Planning commission Denny Reeder asked if the company has considered putting solar panels on top of buildings.

“We are moving towards solar on all our buildings, not only for renewable resources, but also for a benefit for tenants in terms of renewable energy,” replied Salinas.

He said the two buildings would be “ready for solar infrastructure”.

Planning committee member Jeff Semler welcomed the comments. He said the commission had sent out requests to cover acres of land with solar panels.

“It’s almost 38 acres of rooftop,” he said. “I am happy to hear you say that it will be ready for solar power. I will be even happier to see panels on the roofs of these structures.”

Salinas said NorthPoint must “put tenant in place first” before installing solar panels.

Each tenant has different needs and requirements for rooftop units and ventilation. The panels cannot be installed until these issues are resolved, he said.

Maryland’s Renewable Portfolio Standard aims for 50% of the state’s electricity to come from renewable sources by 2030. The Maryland Clean Energy Jobs Act of 2019 provides that 14.5% of this target will come from mandatory solar development. .

Members of the planning committee also voted on Monday to amend the zoning code with language designed to protect the county’s main farmland from the use of solar fields.

The proposed amendment will go to the county commissioners, who have the final say.

Preservation:Solar power grows, but agricultural advocates want to save farmland

Climbing :Approval of plans for truck placement near Hancock and two new warehouses

Accommodation proposal:Commission recommends ‘no’ to the development of the planned Black Rock unit

NorthPoint Development is based in Missouri. Its ongoing four-building warehouse complex on Wesel Boulevard, called its Hagerstown Logistics Center, is ahead of schedule.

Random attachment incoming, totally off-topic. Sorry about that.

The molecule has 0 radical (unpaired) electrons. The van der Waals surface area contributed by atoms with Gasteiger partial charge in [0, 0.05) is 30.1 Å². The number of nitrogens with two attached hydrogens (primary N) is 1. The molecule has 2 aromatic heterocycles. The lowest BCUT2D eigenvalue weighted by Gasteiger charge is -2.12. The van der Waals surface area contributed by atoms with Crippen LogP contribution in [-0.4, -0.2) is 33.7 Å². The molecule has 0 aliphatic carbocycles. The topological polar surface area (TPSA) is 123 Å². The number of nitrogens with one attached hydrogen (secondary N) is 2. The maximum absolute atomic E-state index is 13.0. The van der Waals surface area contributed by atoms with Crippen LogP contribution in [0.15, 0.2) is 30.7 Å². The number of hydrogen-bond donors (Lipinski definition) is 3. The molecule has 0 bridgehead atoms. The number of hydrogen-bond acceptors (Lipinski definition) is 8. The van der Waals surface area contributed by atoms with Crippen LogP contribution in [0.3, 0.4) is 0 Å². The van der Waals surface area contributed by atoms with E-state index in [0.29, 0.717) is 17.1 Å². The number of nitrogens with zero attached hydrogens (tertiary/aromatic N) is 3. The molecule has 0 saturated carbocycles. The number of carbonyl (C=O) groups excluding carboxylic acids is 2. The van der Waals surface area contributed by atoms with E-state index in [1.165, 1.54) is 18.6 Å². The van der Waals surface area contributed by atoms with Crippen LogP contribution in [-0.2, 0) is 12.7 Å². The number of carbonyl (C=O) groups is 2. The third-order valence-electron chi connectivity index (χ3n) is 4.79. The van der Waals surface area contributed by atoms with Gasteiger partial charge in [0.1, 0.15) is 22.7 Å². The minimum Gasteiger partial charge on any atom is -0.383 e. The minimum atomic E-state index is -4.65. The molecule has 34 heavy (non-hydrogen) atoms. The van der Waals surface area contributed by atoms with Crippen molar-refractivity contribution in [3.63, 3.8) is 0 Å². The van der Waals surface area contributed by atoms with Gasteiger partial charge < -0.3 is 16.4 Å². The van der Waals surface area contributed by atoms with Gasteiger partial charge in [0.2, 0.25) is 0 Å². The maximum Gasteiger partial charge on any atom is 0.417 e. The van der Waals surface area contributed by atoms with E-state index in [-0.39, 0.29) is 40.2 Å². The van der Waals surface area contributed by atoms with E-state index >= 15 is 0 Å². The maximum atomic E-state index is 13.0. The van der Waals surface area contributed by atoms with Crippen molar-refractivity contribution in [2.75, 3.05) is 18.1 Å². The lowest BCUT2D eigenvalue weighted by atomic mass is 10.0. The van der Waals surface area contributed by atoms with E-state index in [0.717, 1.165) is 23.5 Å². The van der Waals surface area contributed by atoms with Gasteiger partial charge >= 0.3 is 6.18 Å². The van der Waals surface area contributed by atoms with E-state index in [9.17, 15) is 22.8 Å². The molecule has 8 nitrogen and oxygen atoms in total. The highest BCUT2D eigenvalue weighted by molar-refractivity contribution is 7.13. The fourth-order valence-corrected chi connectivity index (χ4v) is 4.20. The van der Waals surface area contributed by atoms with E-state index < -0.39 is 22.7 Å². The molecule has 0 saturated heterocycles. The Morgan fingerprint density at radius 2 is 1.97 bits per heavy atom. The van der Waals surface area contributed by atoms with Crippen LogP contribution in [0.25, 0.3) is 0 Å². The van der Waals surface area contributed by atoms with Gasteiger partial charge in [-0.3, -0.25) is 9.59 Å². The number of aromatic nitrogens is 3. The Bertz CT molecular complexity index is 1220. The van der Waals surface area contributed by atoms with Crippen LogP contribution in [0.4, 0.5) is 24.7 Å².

“It’s a great site for us,” said Salinas.

According to its website, NorthPoint has more than 388 customers, ranging from Amazon, FedEx and UPS to Home Depot and Lowe’s to Ford and GM.

In October, Amazon was announced as the occupant of Building No.1, which is over a million square feet.


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Decarbonize health care at the facility level in Colombia

“Mental hospitals have long been branded as dark, sad and even frightening places. At San Rafael Hospital in Pasto, we are convinced that this is not the way it should be. The symbiosis between a healthy environment and our patients’ recovery processes is clear to us, and therefore we believe that environmental stewardship is a crucial strategy that supports increasingly humane and inclusive healthcare. “

–Dr Jorge Dario Duque Erazo, environmental manager of San Rafael de Pasto hospital

Background

San Rafael de Pasto Hospital is a mental health facility located in the city of San Juan de Pasto, Colombia. The hospital consists of eight large buildings and takes care of more than 23,000 patients each year. As an active member of the Global Green and Healthy Hospitals network, the hospital is committed to reducing its environmental impact by implementing programs on issues such as water, waste and sustainable purchasing.

The challenge

San Rafael de Pasto Hospital has been running an ambitious climate program for almost a decade and has been reporting greenhouse gas emissions since 2015. Its goal is to replace high-emission technologies with cleaner technologies and to modernize infrastructure to reduce global emissions.

“We understood the close relationship between what we do and the damage it creates on the environment, as we demand a significant amount of resources such as water, energy, food, technological equipment and various other inputs. “